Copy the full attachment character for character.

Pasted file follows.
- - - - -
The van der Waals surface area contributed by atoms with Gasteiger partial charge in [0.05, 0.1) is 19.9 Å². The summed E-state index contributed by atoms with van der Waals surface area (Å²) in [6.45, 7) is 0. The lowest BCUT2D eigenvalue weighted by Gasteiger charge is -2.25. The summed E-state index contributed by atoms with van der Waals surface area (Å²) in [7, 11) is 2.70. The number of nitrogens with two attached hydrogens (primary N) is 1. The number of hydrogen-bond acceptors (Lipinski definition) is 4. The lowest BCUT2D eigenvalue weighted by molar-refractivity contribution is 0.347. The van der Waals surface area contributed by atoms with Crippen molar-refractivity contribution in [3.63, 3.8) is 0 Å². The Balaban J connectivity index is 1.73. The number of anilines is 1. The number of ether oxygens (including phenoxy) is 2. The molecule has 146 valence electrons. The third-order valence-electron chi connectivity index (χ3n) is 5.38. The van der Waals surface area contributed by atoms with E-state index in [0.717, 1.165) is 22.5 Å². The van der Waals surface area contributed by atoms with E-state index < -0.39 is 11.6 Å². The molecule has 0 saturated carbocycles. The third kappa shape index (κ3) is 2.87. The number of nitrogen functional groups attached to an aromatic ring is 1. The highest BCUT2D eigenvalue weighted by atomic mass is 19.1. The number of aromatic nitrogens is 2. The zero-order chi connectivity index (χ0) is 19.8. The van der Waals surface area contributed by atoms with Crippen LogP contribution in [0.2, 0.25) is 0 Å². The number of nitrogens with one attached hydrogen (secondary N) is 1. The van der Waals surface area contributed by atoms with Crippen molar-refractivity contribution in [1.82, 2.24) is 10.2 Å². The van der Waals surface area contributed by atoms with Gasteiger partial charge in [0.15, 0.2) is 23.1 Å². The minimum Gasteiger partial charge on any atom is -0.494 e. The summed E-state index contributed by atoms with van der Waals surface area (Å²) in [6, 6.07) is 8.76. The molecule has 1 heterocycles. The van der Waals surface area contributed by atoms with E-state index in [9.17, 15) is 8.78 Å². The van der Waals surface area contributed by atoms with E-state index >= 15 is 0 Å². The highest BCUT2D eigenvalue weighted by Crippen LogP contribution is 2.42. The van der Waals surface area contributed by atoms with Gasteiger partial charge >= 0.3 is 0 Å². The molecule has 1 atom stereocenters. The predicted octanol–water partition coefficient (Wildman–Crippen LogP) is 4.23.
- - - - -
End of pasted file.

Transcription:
The van der Waals surface area contributed by atoms with Gasteiger partial charge in [0.05, 0.1) is 19.9 Å². The summed E-state index contributed by atoms with van der Waals surface area (Å²) in [6.45, 7) is 0. The lowest BCUT2D eigenvalue weighted by Gasteiger charge is -2.25. The summed E-state index contributed by atoms with van der Waals surface area (Å²) in [7, 11) is 2.70. The number of nitrogens with two attached hydrogens (primary N) is 1. The number of hydrogen-bond acceptors (Lipinski definition) is 4. The lowest BCUT2D eigenvalue weighted by molar-refractivity contribution is 0.347. The van der Waals surface area contributed by atoms with Crippen molar-refractivity contribution in [3.63, 3.8) is 0 Å². The Balaban J connectivity index is 1.73. The number of anilines is 1. The number of ether oxygens (including phenoxy) is 2. The molecule has 146 valence electrons. The third-order valence-electron chi connectivity index (χ3n) is 5.38. The van der Waals surface area contributed by atoms with E-state index in [0.717, 1.165) is 22.5 Å². The van der Waals surface area contributed by atoms with E-state index < -0.39 is 11.6 Å². The molecule has 0 saturated carbocycles. The third kappa shape index (κ3) is 2.87. The number of nitrogen functional groups attached to an aromatic ring is 1. The highest BCUT2D eigenvalue weighted by atomic mass is 19.1. The number of aromatic nitrogens is 2. The zero-order chi connectivity index (χ0) is 19.8. The van der Waals surface area contributed by atoms with Crippen LogP contribution in [0.2, 0.25) is 0 Å². The number of nitrogens with one attached hydrogen (secondary N) is 1. The van der Waals surface area contributed by atoms with Crippen molar-refractivity contribution in [1.82, 2.24) is 10.2 Å². The van der Waals surface area contributed by atoms with Gasteiger partial charge in [0.15, 0.2) is 23.1 Å². The minimum Gasteiger partial charge on any atom is -0.494 e. The summed E-state index contributed by atoms with van der Waals surface area (Å²) in [6, 6.07) is 8.76. The molecule has 1 heterocycles. The van der Waals surface area contributed by atoms with E-state index in [9.17, 15) is 8.78 Å². The van der Waals surface area contributed by atoms with E-state index >= 15 is 0 Å². The highest BCUT2D eigenvalue weighted by Crippen LogP contribution is 2.42. The van der Waals surface area contributed by atoms with Gasteiger partial charge >= 0.3 is 0 Å². The molecule has 1 atom stereocenters. The predicted octanol–water partition coefficient (Wildman–Crippen LogP) is 4.23.